Military probing racism, assault allegations by Inuk soldier Esther Wolki
'It's a failure within the system, it's a failure within the chain of command,' ombudsman says
Experts have described the case of Bombardier Esther Wolki, 30, based at CFB Shilo in Manitoba, as a "failure" by the military.
"The chain of command takes the allegations of [Bombardier] Wolki very seriously," CFB Shilo public affairs officer Lori Truscott told CBC News by email, adding that the 3rd Canadian Division would be co-ordinating the investigation out of Edmonton.
"The things that I've seen or things that happened to me — [I] can't erase. I suffer with it every single day," said Wolki, who served in Afghanistan.
The soldier describes the early days of artillery training as the best in her career.
Then came the insults.
"I was stereotyped as a native," said Wolki. "So I was automatically known as not very smart. Probably have kids. A drain on the government. People made remarks and stuff every day once they found out who I was. It never went away, they just continued with the insults."
Wolki points to a number of examples where she claims her chain of command failed to help. She said a male colleague tried to "manhandle" her after she refused to date him. When she wrote a letter requesting to be moved out of her battery, Wolki said a superior "looked at it for a second and he ripped it up and said, 'No, I'm not going to entertain this.'"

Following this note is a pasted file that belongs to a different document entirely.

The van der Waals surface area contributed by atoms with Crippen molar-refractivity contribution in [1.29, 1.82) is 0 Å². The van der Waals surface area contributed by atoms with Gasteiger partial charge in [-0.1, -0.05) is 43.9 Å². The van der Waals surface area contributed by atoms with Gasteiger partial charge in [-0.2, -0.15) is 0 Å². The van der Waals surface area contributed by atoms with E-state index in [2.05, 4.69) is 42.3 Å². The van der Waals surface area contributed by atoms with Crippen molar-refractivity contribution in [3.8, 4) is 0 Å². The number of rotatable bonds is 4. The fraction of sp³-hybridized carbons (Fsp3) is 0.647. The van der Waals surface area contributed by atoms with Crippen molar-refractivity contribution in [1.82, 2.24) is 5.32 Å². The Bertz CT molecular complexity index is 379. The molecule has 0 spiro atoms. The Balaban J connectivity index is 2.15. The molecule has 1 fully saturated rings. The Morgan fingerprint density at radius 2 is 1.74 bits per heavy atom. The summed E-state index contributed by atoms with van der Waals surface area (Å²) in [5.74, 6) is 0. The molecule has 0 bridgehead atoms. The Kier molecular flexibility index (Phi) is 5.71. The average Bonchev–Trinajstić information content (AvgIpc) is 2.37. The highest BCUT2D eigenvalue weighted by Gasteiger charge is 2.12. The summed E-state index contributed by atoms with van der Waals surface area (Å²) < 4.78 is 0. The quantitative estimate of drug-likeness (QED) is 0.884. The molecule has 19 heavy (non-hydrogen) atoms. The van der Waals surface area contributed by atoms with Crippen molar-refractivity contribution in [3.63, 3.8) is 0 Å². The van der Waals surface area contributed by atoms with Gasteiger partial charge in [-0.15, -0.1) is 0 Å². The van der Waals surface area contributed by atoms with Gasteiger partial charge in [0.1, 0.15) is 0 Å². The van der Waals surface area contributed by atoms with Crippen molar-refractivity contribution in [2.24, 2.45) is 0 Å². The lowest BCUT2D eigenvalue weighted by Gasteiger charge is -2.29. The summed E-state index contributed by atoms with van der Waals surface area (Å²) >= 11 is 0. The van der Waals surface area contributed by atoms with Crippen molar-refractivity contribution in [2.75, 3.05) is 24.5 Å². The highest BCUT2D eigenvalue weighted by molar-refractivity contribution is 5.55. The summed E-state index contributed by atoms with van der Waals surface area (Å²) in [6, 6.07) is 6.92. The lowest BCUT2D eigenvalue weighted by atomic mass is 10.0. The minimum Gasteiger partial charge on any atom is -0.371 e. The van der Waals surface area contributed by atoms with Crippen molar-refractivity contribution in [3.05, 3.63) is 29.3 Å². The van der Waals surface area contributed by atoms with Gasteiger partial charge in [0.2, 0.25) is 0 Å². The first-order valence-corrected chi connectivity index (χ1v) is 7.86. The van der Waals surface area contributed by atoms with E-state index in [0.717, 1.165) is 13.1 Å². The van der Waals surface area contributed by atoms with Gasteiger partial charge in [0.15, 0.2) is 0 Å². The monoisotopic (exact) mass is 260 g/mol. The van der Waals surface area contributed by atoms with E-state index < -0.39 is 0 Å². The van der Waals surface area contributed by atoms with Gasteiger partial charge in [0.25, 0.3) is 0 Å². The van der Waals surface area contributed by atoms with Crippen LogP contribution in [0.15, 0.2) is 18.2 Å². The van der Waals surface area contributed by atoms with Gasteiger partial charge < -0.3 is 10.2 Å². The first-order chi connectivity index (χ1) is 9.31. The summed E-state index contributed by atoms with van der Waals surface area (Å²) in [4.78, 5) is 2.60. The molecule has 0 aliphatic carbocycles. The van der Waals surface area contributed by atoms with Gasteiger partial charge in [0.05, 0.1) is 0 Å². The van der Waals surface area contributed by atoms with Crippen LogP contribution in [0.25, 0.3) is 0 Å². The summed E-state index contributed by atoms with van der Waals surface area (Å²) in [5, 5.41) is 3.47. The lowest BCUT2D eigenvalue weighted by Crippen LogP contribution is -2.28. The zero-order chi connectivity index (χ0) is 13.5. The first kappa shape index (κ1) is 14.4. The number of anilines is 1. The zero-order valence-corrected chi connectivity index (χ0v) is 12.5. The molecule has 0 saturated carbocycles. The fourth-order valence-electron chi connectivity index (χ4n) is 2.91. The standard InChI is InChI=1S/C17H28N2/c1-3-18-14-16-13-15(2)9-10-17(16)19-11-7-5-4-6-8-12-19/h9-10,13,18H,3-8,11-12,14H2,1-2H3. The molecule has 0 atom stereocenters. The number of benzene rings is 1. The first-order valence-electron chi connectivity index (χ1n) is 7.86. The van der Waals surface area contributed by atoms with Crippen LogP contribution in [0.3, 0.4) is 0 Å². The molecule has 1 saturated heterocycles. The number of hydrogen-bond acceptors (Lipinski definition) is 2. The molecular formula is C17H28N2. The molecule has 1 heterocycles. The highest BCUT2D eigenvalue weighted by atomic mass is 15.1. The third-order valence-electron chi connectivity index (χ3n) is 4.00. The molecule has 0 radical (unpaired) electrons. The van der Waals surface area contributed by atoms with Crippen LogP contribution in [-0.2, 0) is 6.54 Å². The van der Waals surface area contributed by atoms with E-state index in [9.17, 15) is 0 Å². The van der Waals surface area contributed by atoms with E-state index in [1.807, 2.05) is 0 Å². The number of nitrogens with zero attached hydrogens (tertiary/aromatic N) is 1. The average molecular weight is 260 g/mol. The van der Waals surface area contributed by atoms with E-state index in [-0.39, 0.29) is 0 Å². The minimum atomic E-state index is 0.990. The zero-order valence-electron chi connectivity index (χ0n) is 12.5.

She had made up her mind to leave the military, and that decision was cemented by a sexual assault she alleges took place about seven months ago.
Wolki said she went to a bar with some friends and met a guy who invited her to a party with other military members in Brandon.
"Throughout the night, there's a couple of guys trying to get in my pants. The guy that I went to go see, he was really drunk and he tried to take control of me in the washroom," she said. "Another guy that I had asked to try to watch me over the night because he was sober — he took advantage of me in that situation."
She said her mind has "shut down" parts of what happened that night. She can't remember what one of the men looks like, but said, "I know it happened. Being told to do something and then trying to get out of there."
Wolki said Brandon police and her chain of command did not take her complaint about the sex assault seriously.